Monday, May 23, 2016

Engine walkaround vol.21: Allison V1710 engine for the Bell P39Q Airacobra


Subject: Allison V1710 for the P39Q Airacobra
Location: USAF Museum, Dayton, Ohio, USA, 2014
Comments: The P-39 was an all-metal, low-wing, single-engine fighter, with a tricycle undercarriage and an Allison V-1710 liquid-cooled V-12 engine mounted in the central fuselage, directly behind the cockpit.The Airacobra was one of the first production fighters to be conceived as a "weapons system"; in this case the aircraft (known originally as the Bell Model 4) was designed around the 37 mm T9 cannon. This weapon, which was designed in 1934 by the American Armament Corporation, a division of Oldsmobile, fired a 1.3 lb (610 g) projectile capable of piercing .8 in (2 cm) of armor at 500 yd (450 m) with armor-piercing rounds. The 200 lb, 90-inch-long weapon had to be rigidly mounted and fire parallel to and close to the centerline of the new fighter. It would be impossible to mount the weapon in the fuselage, firing through the cylinder banks of the Vee-configured engine and the propeller hub as could be done with smaller 20mm cannon. Weight, balance and visibility problems meant that the cockpit could not be placed farther back in the fuselage, behind the engine and cannon. The solution adopted was to mount the cannon in the forward fuselage and the engine in the center fuselage, directly behind the pilot's seat. The tractor propeller was driven via a 10-foot-long (3.0 m) drive shaft which was made in two sections, incorporating a self-aligning bearing to accommodate fuselage deflection during violent maneuvers. This shaft ran through a tunnel in the cockpit floor and was connected to a gearbox in the nose of the fuselage which, in turn, drove the three- or (later) four-bladed propeller via a short central shaft. The gearbox was provided with its own lubrication system, separate from the engine; in later versions of the Airacobra the gearbox was provided with some armor protection. The glycol-cooled radiator was fitted in the wing center section, immediately beneath the engine; this was flanked on either side by a single drum shaped oil cooler. Air for the radiator and oil coolers was drawn in through intakes in both wing-root leading edges and was directed via four ducts to the radiator faces. The air was then exhausted through three controllable hinged flaps near the trailing edge of the center section. Air for the carburetor was drawn in via a raised oval intake immediately aft of the rear canopy.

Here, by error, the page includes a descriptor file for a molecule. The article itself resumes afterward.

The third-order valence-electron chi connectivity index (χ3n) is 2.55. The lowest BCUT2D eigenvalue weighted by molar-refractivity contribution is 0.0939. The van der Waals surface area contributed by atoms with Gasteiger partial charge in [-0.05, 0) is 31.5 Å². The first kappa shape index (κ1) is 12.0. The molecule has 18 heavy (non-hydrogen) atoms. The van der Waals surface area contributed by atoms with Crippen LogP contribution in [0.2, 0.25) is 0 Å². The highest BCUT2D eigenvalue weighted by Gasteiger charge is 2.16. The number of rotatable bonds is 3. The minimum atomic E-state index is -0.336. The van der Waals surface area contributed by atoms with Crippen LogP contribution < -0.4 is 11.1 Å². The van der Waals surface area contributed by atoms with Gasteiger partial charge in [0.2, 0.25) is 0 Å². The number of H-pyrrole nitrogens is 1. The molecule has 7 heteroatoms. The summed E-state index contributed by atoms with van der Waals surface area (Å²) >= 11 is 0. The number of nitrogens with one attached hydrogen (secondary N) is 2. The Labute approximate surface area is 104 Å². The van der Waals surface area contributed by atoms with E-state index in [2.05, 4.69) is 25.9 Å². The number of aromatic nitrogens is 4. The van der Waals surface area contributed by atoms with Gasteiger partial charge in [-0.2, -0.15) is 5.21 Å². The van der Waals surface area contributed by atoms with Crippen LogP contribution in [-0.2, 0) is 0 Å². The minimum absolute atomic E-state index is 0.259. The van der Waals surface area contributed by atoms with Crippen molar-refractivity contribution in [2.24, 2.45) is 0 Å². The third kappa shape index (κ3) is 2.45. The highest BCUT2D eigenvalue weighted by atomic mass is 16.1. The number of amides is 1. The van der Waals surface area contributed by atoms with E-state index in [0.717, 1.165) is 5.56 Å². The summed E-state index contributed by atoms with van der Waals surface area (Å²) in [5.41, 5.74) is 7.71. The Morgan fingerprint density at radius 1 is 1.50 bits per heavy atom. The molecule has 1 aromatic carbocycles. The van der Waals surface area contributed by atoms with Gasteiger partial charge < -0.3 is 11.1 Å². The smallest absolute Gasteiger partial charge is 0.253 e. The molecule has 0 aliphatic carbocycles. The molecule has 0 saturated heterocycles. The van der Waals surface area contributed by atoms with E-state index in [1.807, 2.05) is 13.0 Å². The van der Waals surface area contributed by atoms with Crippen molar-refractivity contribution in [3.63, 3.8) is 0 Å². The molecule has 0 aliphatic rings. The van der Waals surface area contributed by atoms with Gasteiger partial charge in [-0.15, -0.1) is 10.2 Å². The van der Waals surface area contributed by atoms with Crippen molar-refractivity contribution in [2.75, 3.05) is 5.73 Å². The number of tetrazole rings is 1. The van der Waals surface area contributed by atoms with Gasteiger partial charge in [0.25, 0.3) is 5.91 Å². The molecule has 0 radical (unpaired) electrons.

Ref: Wikipedia( https://en.wikipedia.org/wiki/Bell_P-39_Airacobra#/media/File:Bell_P-39_Airacobra_center_fuselage_detail.jpg )

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